harmonic_excitation

harmonic_excitation - Chapter 4 Single Degree of Freedom...

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Chapter 4 Single Degree of Freedom Systems: Forced Response W e consider the same single degree of freedom system we had earlier but subject it now to a force, F ( t ). Frequently in practice, the force is a complicated function of time, and we will look at some possibilities and the consequent response of the system. 4.1 Harmonic Excitation The most common kind of excitation (in vibration, one often uses the word excitation to describe a force) for vibrating systems is harmonic. This is a consequence of periodic motions that are very common (by design) in most engineering systems. In addition, it is important to study harmonic excitation since the solution obtained here forms the mathematical basis for getting the solution to situations when the forces are not harmonic. 4.1.1 Equation of Motion Consider the SDOF model again with a harmonic force as shown in Fig. 4.1. Then, the equation of motion is m ¨ x + c ˙ x + kx = F 0 sin ωt (4.1) where, F 0 is the amplitude of the force, and ω is the frequency of excitation. Note that a more general harmonic force would be F 0 sin( + φ ). We will consider that case later. Next, we write the equation in standard form: ¨ x +2 ζω n ˙ x + ω 2 n x = ω 2 n F 0 k sin (4.2) 53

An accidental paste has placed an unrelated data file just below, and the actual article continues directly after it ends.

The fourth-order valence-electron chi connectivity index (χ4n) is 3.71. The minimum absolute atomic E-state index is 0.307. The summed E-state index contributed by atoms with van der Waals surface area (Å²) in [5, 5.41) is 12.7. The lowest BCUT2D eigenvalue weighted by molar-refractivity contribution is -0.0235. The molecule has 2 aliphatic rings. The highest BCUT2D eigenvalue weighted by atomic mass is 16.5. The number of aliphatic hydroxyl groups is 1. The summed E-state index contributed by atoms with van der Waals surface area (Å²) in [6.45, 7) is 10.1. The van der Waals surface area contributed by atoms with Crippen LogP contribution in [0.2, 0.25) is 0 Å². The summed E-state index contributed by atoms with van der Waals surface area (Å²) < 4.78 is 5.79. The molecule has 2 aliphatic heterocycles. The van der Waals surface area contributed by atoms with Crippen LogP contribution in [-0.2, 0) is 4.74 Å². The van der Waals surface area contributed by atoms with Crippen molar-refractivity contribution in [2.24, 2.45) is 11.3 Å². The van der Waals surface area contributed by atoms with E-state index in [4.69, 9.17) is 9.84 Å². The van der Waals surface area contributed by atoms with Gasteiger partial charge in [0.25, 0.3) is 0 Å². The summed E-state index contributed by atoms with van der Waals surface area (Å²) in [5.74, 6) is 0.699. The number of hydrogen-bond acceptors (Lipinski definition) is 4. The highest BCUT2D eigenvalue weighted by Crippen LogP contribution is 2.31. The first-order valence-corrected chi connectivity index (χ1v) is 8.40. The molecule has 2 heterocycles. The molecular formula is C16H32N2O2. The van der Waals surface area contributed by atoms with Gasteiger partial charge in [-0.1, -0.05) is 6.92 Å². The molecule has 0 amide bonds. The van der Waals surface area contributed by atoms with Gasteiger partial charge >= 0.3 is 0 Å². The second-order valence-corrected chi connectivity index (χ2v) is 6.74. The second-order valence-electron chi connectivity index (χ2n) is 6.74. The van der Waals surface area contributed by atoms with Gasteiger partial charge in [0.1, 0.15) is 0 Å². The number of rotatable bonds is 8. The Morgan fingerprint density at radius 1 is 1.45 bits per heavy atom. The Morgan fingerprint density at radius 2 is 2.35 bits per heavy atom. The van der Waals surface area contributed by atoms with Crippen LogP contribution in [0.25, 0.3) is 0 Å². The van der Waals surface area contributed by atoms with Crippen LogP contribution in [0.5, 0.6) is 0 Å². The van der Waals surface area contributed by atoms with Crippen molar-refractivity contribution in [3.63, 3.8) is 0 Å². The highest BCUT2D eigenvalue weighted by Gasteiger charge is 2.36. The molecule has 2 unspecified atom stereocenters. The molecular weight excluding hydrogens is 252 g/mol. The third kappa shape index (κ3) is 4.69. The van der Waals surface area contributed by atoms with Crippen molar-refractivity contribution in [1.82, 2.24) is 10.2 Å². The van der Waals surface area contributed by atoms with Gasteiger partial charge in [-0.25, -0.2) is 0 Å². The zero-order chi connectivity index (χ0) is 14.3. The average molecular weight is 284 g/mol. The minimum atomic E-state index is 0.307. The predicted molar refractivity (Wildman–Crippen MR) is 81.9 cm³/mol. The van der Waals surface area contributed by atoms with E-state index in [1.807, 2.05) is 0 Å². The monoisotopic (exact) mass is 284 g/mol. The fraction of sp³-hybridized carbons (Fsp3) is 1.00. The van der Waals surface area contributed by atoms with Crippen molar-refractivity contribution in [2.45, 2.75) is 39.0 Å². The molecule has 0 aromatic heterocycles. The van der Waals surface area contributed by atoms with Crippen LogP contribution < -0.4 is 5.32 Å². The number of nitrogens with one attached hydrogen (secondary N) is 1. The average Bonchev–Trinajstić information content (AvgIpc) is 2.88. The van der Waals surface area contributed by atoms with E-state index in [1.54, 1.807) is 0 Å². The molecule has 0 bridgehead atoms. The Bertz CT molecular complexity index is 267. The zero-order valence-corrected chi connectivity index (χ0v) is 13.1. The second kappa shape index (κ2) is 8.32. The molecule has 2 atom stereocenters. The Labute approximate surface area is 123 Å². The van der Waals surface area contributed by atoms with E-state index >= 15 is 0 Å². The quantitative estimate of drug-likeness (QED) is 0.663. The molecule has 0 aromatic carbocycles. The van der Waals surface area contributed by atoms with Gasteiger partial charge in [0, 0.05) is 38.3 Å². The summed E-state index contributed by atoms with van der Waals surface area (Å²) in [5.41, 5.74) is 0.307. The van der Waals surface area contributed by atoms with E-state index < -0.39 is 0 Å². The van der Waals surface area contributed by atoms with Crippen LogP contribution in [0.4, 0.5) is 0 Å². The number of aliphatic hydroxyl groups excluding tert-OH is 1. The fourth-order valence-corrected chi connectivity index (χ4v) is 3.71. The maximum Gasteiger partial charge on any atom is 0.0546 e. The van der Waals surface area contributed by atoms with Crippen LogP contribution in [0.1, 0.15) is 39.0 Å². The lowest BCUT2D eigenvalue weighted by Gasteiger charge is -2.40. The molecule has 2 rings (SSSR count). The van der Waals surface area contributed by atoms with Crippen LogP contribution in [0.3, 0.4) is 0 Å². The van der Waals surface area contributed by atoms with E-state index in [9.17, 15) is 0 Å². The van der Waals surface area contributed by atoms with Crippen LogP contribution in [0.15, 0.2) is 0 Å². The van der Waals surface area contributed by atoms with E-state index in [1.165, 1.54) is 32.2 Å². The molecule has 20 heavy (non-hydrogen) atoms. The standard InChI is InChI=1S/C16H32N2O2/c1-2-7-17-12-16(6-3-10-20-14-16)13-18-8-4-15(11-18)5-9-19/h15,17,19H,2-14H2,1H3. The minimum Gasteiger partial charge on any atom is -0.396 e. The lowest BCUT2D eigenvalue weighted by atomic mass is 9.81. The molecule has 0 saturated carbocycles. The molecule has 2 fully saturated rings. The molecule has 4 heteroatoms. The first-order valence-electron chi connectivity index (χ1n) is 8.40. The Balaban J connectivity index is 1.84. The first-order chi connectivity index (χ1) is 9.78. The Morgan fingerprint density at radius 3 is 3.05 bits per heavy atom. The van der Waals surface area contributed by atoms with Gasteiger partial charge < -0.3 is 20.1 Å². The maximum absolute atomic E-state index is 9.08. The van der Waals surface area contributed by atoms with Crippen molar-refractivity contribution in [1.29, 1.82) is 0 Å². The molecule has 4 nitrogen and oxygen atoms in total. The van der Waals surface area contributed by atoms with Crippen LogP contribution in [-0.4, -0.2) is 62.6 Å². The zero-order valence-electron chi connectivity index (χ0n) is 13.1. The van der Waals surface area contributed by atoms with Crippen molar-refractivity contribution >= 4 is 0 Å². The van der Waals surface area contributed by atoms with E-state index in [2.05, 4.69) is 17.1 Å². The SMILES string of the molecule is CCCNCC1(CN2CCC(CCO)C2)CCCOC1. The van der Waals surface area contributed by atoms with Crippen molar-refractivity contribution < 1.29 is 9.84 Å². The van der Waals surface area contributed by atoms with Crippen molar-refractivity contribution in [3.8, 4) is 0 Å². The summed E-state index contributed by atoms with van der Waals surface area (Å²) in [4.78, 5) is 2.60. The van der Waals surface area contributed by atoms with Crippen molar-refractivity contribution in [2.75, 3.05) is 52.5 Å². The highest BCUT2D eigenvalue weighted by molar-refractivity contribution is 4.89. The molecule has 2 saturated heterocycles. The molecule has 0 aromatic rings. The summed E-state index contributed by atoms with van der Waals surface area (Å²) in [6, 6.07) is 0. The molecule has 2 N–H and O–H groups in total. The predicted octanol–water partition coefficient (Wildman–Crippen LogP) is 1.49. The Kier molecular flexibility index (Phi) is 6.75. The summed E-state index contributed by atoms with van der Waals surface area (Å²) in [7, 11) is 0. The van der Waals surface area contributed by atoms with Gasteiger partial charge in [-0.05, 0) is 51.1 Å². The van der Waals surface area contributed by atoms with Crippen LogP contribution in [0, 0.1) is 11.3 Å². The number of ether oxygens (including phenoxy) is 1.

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54 CHAPTER 4. SINGLE DEGREE OF FREEDOM SYSTEMS: FORCED RESPONSE F(t) Figure 4.1: A Forced mass-spring-damper system 4.1.2 Solution From the elementary theory of differential equations, the solution can be sought in the form, x ( t )= x c cos ωt + x s sin (4.3) Then, ˙ x ( t - ωx c sin + s cos (4.4) ¨ x ( t - ω 2 x c cos - ω 2 x s sin (4.5) Substitution into the equation of motion and separation of the sine and cosine functions yields the following set of linear algebraic equations in the unknown coefficients. - ω 2 + ω 2 n 2 ζωω n - 2 n - ω 2 + ω 2 n ‚• x c x s = 0 ω 2 n F 0 /k (4.6) Solving the set of algebraic equations, we get the following. x c x s = 1 Δ 0 - ω 2 + ω 2 n - 2 n +2 n - ω 2 + ω 2 n 0 ω 2 n F 0 /k (4.7) where, Δ 0 = ( - ω 2 + ω 2 n ) 2 +(2 n ) 2 (4.8) Next, we define a convenient nondimensional parameter called the frequency ratio, r , that is a ratio of the forcing frequency to the undamped natural frequency of the system.
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This note was uploaded on 09/30/2010 for the course ME 521 at USC.

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harmonic_excitation - Chapter 4 Single Degree of Freedom...

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